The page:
Failure to act would lead to the sites becoming “the ‘Wild West’ of the internet,” the Home Affairs Committee warned.
The report was published after the number of counter-terrorism arrests in Britain increased 35 percent between 2010 and 2015, although the country has not seen a mass casualty extremist attack since 2005’s London bombings.
An estimated 800 people with links to Britain have travelled to fight in Syria and Iraq.
Britain’s official international terrorism threat level is currently set at “severe”, meaning an attack is considered highly likely.
Keith Vaz, a senior MP from the main opposition Labour party who chairs the committee, called the internet “the lifeblood of Daesh and other terrorist groups”.
Daesh is another term for Islamic State jihadists, also known by the acronyms of ISIS and ISIL.
“Huge corporations like Google, Facebook and Twitter with their billion-dollar incomes are consciously failing to target this threat and passing the buck by hiding behind their supranational legal status, despite knowing that their sites are being used by the instigators of terror,” Vaz said.
The committee added: “These companies have teams of only a few hundred employees to monitor networks of billions of accounts and Twitter does not even proactively report extremist content to law enforcement agencies.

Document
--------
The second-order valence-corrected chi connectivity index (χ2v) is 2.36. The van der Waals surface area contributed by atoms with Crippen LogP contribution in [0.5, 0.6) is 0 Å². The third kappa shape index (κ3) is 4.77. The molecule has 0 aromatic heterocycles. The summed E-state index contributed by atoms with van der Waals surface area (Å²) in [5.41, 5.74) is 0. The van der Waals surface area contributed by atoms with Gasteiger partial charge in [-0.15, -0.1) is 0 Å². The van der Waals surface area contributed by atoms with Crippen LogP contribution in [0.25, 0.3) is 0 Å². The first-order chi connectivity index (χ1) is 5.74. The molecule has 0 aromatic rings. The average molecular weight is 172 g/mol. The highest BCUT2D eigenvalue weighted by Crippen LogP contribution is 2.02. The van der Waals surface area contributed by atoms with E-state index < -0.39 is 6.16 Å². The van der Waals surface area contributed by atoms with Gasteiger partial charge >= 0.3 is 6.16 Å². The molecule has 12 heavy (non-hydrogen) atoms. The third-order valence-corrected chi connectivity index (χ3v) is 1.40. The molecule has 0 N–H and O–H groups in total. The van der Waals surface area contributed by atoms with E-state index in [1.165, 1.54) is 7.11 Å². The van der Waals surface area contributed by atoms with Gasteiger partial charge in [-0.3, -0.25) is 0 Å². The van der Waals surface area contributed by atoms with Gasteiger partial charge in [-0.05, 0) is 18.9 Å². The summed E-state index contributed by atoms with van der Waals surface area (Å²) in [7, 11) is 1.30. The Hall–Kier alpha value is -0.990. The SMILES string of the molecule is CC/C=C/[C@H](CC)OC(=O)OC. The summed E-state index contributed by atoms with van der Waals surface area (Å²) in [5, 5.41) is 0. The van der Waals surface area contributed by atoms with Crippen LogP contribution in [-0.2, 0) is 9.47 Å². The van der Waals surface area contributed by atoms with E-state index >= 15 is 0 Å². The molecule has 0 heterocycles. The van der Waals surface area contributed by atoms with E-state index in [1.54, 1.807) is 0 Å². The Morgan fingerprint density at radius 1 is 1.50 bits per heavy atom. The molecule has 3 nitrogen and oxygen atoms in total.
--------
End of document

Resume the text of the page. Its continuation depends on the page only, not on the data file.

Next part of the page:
“If they continue to fail to tackle this issue and allow their platforms to become the ‘Wild West’ of the internet, it will erode their reputations.”
Twitter said last week that it had cut off 235,000 accounts in the last six months, raising the overall figure it had suspended to 360,000 since mid-2015.
The committee’s report said Google removed over 14 million videos worldwide in 2014 but called such steps a “drop in the ocean”.
Vaz said the British police unit dealing with extremist content online should be expanded.
Top talent from the video games industry should be recruited to help “counter-terrorist propaganda,” he said.
The committee also described as “lamentable” the amount of support available to the families of those who travel to fight in Syria and Iraq.
It called for the government’s controversial Prevent strategy, which aims to address the root causes of extremism in Britain, to be renamed Engage “to remove its already ‘toxic’ associations in the Muslim community”.
Critics say Prevent’s approach encourages people to view the whole Muslim community with suspicion and risks fuelling Islamophobia.